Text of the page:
Global markets seek direction as central banks take different routes

Bank of England raises interest rates for 1st time since August 2018, US Fed accelerates taper, eyes 3 rate hikes for 2022.

Global markets seek direction as central banks take different routes

Amid growing inflationary pressures and concerns over the coronavirus omicron variant, international markets seem to be on a mixed course, particularly after the divergence of various central banks on monetary policies.

Inflation data from the European Union will be in focus on Friday.

The Bank of England (BoE) hiked interest rates on Thursday after the US Fed accelerated its reduction in asset purchases and signaled at least three rate hikes for next year.

The BoE increased the policy rate from 0.1% to 0.25% for the first time since August 2018.

Citing concerns over the rapidly spreading omicron strain, the bank said “additional measures will push down on GDP in December and in 2022 Q1.”

It added that upward pressure on inflation is expected to dissipate over time, as supply disruption eases, global demand rebalances from goods to services, and energy prices stop rising.

While keeping interest rates unchanged, the European Central Bank (ECB) announced it plans to end a pandemic emergency purchase program by the end of March.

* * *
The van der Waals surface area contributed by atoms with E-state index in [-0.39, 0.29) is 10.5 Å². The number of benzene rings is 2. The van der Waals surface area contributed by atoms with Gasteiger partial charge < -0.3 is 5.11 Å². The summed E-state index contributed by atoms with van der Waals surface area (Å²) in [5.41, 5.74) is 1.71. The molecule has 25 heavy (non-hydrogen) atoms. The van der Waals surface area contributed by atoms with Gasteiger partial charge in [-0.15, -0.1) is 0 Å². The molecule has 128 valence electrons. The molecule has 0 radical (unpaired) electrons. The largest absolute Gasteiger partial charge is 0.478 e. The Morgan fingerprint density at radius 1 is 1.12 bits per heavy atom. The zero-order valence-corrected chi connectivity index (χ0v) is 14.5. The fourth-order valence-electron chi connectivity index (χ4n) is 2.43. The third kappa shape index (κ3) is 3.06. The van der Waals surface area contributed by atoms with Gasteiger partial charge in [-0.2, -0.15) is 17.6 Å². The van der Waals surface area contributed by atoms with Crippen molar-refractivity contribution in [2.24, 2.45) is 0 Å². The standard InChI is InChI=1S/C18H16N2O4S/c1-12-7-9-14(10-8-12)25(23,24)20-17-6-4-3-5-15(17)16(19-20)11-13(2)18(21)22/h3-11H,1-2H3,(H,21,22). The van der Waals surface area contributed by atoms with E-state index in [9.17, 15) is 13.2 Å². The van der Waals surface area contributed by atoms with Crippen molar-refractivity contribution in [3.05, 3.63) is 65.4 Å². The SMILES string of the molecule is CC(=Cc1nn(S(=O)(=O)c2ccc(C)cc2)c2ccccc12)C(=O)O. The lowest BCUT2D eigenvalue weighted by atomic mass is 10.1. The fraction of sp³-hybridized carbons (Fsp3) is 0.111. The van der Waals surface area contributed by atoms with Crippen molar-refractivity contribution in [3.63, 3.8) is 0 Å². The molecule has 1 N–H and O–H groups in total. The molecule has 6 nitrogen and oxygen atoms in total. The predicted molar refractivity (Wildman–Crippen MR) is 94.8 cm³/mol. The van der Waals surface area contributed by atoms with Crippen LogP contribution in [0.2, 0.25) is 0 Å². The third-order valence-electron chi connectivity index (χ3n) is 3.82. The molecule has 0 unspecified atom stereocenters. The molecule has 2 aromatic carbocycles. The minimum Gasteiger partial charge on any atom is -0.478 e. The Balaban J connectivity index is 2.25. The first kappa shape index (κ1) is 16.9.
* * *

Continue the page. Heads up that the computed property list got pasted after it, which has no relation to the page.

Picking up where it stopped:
The ECB has had a more dovish stance so far compared to other major central banks, including the BoE and the US Federal Reserve, relying on an unprecedented expansionary monetary policy to support the eurozone economy during the pandemic.

In a Friday announcement, the Bank of Japan (BoJ) did not change its interest rates and signaled a continuation of its loose monetary policies.

The BoJ extended its pandemic-relief loan scheme for small and medium-sized companies by six months until September 2022.

However, it decided that a funding program for corporate bonds and commercial securities, mainly issued by large companies, will not go beyond March.

Over in the US, the number of people filing first-time unemployment claims increased by 18,000 to reach 206,000.

The country’s manufacturing Purchasing Managers’ Index (PMI) fell to 57.8 in December, the lowest level in the past 12 months.

The service sector PMI was at a three-month low of 57.5, while industrial production remained below expectations with a monthly increase of 0.5% in November.

US President Joe Biden signed a bill on Thursday to raise the US debt limit, avoiding the first American government default in history.

The debt limit was raised by $2.5 trillion to around $31.4 trillion, and it will finance the government’s debt obligations through 2023, including the 2022 midterm elections.

The developments led to major US stock indexes closing lower on Thursday, despite a strong opening.

The Dow Jones Industrial Average dropped by 29 points, or 0.08%, to 35,897, while the S&P 500 slipped by 41 points, or 0.87%, to 4,668.

The Nasdaq plummeted by 385 points, or 2.47%, to 15,180, with a sell-off in stocks of tech companies.